If you’ve seen and enjoyed Inception, you’ll probably like the film that inspired it in so many ways – Paprika, though obviously both movies tackle themes and ideas that have been well-explored in the past.
And while Paprika is an adaptation, I think you could almost call Inception the same thing, though between the two, one text adapts a novel and the other kinda adapts the aesthetic and some central concerns of Kon’s movie.
All the films directed by the late Satoshi Kon are superb, I reckon – and yep, I’m obviously a fan – and Paprika is no exception.
I tend to think that this one, a surreal psychological thriller, is maybe his peak as a director, even if Millenium Actress is perhaps more heartfelt and I personally enjoy Perfect Blue the most.
But as an adaption of the 1993 novel (a novel I did read but only after seeing the film), I found the movie to be a much more consistent work from top to bottom. I’m unfairly comparing the two mediums here, but sometimes surrealism works better in the visual.
Here’s a synopsis:
In the near future, a revolutionary new psychotherapy treatment called dream therapy has been invented. A device called the “DC Mini” allows the user to view people’s dreams.The head of the team working on this treatment, Doctor Atsuko Chiba, begins using the machine illegally to help psychiatric patients outside the research facility, using her alter-ego “Paprika”, a sentient persona that she assumes in the dream world.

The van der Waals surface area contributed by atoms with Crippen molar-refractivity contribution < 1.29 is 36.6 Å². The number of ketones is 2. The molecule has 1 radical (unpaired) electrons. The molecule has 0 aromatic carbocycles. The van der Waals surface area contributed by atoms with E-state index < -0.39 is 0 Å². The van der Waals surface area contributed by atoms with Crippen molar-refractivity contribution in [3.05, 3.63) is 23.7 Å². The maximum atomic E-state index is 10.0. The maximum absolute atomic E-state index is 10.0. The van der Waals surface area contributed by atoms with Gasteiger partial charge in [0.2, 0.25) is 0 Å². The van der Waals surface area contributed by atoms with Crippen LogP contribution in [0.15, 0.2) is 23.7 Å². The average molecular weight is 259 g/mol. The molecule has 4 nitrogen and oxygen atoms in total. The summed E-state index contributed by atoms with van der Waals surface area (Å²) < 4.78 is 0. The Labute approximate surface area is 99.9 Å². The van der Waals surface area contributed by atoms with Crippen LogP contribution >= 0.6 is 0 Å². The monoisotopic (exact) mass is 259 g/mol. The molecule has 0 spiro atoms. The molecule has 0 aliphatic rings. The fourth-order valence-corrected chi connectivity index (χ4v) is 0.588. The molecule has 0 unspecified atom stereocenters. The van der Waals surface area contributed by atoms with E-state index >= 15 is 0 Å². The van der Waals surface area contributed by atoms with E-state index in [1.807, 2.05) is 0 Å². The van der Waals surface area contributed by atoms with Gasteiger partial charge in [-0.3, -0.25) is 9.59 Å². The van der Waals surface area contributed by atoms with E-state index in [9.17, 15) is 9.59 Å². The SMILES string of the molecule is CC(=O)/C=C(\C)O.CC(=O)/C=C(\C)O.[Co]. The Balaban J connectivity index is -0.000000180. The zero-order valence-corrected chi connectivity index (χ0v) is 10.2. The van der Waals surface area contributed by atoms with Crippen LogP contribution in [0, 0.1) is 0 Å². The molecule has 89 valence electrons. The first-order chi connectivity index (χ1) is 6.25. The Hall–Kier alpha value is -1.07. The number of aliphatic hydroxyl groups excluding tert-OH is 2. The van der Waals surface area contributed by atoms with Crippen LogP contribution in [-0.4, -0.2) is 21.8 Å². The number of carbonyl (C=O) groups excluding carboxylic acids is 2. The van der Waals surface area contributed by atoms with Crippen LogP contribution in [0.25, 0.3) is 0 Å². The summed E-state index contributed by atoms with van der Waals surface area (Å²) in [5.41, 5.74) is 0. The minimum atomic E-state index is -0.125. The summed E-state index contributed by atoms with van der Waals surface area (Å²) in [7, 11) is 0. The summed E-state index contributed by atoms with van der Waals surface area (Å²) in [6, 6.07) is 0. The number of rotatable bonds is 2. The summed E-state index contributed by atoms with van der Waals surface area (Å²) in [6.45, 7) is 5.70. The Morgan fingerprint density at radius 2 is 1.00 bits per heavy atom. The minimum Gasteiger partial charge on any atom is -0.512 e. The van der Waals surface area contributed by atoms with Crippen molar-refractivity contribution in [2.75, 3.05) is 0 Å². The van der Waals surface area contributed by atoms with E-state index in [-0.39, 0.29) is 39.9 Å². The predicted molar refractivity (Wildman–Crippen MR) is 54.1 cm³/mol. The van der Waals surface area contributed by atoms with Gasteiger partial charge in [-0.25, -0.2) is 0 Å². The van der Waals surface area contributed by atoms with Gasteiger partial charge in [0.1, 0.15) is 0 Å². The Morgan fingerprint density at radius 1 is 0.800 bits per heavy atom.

Generally, the use and mis-use of the DC Minis are the crimes that the Doc (and my fav character, Detective Konakawa) must investigate. And because reality and dream is blended so often in the story, they certainly have a tough time of it – stumbling after uncertain clues and unclear adversaries.
But I was hooked for every moment, never quite sure what the characters would face next. And due to that uncertainty around reality, there was heaps of room to bring in something you’ll probably notice me mention more than once on the blog, Intertextuality.
Since Konakawa studied film-making, and his recurring dream relates to that, there are plenty of allusions to classic Hollywood cinema and other texts throughout the film. (And there’s a Monkey reference too!) but it was also fun to see the art of cinema and film-making itself referenced as well.
There’s more to Paprika than its allusions of course, from the themes of identity, obsession, love, memory and the fear of technology – it’s also equal parts creepy and touching (at times).
While you can expect a certain amount of classic anime tropes to appear here, just as many are subverted really well – especially via the supporting cast.
When compared to Perfect Blue (which most folks consider, probably rightly, as Kon’s masterpiece) I think Paprika is not so relentlessly dark. There are more than a few light moments during the film, especially thanks to Paprika herself, but also in part due to the surrealism, which can be equal parts comedic and disturbing.
In terms of a recommendation, I think the R rating (or ‘M’ if you’re in Australia) is still fitting even if they tend to change over the years, so Paprika is not one for the youngest of teens but should impress if you’re into psychological thrillers.
Now, I feel that I haven’t spoken too often about specifics for this review, but that’s quite on purpose – as I don’t want to spoil one of my fav movies too much!